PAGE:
One of the unique aspects of our CAM and CAM2 is the fact that they introduce the discourse level from the ground up. These communication act models require that the minimum semiotic unit is no longer the phoneme or morpheme, but the speech act itself. And the term speech act in this context is more of a collective than a singular, and may include multiple utterances. (The term utterance may be understood to include the term sentence, but is more flexible in that it may also be a phrase or other unit of discourse.) As we discussed in previous chapters, one of our goals is to develop a working theory that can operate at the textual level. In so doing, we are constantly aware of the importance of the cultural context in determining textual meanings. We have reinforced the importance of textual-level cultural meanings not only through the CAM models, but also in our working definition of genre and hybrid-genres, as well as our definition of lexical meaning in Chapter 7.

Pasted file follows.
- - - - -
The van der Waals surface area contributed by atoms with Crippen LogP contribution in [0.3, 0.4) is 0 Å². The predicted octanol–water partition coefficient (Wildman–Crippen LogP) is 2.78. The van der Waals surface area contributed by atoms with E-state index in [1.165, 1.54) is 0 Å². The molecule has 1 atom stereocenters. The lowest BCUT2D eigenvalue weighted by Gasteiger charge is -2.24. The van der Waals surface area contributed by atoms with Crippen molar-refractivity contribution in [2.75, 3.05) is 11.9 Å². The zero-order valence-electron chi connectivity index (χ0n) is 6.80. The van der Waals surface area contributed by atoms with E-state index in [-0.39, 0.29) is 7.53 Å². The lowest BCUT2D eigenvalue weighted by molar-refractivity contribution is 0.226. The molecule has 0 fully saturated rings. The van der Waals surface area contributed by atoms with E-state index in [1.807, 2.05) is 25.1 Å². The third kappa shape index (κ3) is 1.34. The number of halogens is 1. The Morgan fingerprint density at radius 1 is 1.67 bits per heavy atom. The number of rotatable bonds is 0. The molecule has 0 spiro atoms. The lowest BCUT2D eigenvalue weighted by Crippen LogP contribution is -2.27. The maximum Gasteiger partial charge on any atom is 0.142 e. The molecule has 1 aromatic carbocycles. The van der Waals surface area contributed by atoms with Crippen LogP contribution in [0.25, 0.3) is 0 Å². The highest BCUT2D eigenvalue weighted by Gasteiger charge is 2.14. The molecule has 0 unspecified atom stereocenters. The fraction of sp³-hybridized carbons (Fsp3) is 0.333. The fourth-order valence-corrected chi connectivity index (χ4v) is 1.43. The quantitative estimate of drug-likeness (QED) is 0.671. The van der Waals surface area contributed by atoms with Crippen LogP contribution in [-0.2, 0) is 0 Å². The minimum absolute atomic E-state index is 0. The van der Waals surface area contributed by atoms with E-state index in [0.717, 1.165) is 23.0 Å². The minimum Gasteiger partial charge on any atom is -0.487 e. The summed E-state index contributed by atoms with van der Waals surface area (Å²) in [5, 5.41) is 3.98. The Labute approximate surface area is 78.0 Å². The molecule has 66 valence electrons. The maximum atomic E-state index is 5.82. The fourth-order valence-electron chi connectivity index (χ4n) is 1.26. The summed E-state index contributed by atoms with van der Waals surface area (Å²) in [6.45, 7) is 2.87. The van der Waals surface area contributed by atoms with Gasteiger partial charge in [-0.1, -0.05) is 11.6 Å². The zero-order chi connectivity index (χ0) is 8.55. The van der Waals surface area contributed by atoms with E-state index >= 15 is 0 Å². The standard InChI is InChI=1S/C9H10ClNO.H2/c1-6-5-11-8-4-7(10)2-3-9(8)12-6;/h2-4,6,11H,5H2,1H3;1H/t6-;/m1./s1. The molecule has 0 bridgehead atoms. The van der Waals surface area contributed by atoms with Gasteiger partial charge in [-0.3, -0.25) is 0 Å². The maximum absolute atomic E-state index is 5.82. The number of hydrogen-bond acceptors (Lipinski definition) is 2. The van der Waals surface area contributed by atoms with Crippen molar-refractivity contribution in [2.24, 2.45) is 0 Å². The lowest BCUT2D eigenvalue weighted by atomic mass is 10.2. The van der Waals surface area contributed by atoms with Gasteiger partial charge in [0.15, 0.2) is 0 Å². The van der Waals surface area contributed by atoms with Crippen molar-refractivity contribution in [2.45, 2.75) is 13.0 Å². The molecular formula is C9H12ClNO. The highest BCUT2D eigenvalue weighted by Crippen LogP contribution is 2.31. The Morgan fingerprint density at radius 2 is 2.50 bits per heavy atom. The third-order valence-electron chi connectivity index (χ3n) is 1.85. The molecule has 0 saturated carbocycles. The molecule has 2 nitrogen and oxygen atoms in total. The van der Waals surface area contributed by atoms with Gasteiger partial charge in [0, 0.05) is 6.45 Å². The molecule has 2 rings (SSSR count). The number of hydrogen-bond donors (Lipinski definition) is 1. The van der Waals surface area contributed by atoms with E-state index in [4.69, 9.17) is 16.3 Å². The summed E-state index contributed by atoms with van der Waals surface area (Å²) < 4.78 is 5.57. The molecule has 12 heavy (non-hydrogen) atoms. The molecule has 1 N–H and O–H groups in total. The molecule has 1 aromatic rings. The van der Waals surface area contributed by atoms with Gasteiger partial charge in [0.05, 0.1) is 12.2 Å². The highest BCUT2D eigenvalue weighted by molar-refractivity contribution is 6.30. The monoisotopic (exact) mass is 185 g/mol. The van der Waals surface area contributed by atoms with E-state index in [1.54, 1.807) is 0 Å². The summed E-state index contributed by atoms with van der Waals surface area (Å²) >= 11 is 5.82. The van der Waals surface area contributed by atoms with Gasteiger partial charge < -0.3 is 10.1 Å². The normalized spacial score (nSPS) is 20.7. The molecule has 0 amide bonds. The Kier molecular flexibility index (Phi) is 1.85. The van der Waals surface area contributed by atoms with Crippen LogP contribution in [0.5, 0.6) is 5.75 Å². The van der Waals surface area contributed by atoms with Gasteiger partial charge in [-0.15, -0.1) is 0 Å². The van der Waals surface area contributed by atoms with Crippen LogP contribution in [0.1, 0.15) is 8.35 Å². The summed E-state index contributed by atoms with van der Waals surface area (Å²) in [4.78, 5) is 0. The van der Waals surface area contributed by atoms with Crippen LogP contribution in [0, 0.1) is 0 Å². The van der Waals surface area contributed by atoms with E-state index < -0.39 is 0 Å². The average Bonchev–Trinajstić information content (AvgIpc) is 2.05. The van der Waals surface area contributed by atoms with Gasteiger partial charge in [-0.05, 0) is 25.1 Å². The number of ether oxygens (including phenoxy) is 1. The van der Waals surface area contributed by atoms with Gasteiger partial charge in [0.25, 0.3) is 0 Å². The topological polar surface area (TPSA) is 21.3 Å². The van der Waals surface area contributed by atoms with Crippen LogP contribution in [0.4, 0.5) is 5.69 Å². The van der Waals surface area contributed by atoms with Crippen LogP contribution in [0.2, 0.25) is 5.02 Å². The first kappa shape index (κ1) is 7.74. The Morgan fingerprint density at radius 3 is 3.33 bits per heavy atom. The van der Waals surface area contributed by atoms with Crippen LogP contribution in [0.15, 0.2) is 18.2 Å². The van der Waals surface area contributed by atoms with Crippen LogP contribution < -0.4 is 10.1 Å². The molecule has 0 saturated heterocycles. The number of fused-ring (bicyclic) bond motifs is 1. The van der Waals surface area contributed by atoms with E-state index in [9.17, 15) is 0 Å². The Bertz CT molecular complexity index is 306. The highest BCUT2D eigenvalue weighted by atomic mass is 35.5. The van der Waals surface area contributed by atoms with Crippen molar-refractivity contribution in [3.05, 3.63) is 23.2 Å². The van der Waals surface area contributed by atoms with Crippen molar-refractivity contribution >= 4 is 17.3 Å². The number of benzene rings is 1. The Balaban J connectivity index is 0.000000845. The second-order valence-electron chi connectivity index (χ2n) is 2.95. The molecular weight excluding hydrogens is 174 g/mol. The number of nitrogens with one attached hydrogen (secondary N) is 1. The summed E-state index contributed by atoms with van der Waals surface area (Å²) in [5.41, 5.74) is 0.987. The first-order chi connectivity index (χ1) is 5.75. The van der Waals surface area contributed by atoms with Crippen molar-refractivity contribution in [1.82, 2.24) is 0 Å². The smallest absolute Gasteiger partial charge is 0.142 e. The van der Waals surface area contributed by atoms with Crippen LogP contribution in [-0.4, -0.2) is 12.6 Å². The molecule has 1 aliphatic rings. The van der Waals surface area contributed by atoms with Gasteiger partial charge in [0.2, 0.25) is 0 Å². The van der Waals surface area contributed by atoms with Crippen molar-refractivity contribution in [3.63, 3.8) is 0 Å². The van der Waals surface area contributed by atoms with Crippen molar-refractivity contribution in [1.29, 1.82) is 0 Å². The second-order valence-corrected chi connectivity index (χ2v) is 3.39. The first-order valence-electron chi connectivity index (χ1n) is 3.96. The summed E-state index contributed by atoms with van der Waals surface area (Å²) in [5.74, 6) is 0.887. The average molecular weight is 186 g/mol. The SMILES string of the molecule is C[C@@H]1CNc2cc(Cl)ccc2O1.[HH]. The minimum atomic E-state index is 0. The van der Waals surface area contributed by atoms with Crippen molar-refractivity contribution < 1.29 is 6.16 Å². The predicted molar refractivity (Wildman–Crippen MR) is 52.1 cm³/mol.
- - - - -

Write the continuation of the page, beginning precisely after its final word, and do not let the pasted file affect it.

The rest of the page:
Remember: All changes in form yield changes in meaning.